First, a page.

Eliot Spitzer announced his resignation yesterday because of his alleged involvement in a prostitution ring. But this is far from his real scandal. And regardless of what happens in this case, Spitzer has long acted as of he were above the law — or rather as if he were the law.
During his tenure as New York Attorney General, Spitzer stretched state law to make national policy, tried his targets in the media with improper leaks, and used the machinery of his office to go after his political enemies. As TAS‘s Philip Klein wrote earlier this week, “Spitzer himself does not deserve an ounce of sympathy for the public humiliation he is set to endure, because he built his career on the public humiliation of others.”
And one of the worst of his legacies is inspiring scores of mini-Spitzers among state attorneys general. From tobacco to guns to global warming, a wave of state AGs are twisting their states’ laws to go after media-anointed villains in the trendy national cause of the day. As my CEI colleague Hans Bader writes, many state AGs are guilty of “meddling in the affairs of other states,…encouragement of judicial activism and frivolous lawsuits, favoritism towards campaign contributors, [and] ethical breaches.”
In fact, in his list last year of “The Nation’s Top Ten Worst State Attorneys General,” Bader actually ranked two AGs as worse than Spitzer under these criteria. (To see who they are and the rest of the list, go here.)
To top it off, the U.S. Senate has just passed a bill that would greatly increase the power of state attorneys general by deputizing them to regulate on behalf of the federal government. Prompted by concerns about safety of toys imported from China, the ostensible purpose of the bill is to toughen the Consumer Product Safety Commission (CPSC), the federal agency created in 1972 to oversee the safety of toys and other products.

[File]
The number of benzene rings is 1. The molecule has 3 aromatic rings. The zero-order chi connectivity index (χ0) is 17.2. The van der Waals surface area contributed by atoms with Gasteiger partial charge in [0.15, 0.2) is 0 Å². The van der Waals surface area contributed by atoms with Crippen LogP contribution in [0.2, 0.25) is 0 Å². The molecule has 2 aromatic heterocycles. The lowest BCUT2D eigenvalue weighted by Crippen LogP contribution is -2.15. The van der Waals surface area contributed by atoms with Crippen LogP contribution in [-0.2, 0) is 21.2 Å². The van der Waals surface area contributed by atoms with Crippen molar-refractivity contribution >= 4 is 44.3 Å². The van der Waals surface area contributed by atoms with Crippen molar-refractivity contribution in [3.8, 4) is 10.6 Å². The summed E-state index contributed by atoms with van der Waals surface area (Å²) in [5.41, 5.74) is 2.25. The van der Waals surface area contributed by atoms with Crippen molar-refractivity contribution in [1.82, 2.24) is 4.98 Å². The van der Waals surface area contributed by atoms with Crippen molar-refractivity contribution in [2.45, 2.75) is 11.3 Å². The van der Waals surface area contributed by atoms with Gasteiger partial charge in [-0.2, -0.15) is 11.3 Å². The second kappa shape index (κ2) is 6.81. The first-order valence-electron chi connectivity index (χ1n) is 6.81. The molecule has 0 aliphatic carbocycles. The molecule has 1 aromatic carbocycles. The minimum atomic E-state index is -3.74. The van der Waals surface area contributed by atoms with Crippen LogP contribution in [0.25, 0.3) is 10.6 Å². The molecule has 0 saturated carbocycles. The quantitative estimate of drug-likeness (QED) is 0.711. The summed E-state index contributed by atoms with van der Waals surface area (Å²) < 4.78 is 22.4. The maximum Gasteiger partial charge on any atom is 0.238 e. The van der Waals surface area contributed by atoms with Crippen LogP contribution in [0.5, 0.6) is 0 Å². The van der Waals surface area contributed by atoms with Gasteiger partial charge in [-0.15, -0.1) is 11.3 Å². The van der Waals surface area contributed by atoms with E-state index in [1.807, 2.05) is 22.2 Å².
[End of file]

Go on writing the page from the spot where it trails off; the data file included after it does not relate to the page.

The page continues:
But to accomplish this purpose, the CPSC Reform Act of 2008 (S. 2663), sponsored by Sen. Mark Pryor (D-Ark.), launches a strange new experiment that turns federalism on its head. It gives state attorneys general explicit powers to enforce and interpret federal law!
Section 26A of the act gives the AGs massive new powers to bring suit in federal court “whenever the attorney general of a State has reason to believe that the interests of the residents of that State have been, or are being, threatened or adversely affected by a violation of any consumer product safety rule, regulation, standard, certification or labeling requirement, or order prescribed under this Act or any other Act enforced by the Commission.”
NOTE WHAT THE BILL is not. It does not devolve regulatory power from the federal government to the states. Whether the feds or the states and/or the private sector should regulate toy safety is a legitimate subject of debate among proponents of limited government. (As is the existence of the 35-year-old federal safety agency, which has been found by one study to have no beneficial impact on product safety. Some of the CPSC’s mandates, such as those for childproof caps on medicine, have had counterproductive effects and actually increased injuries and fatalities.)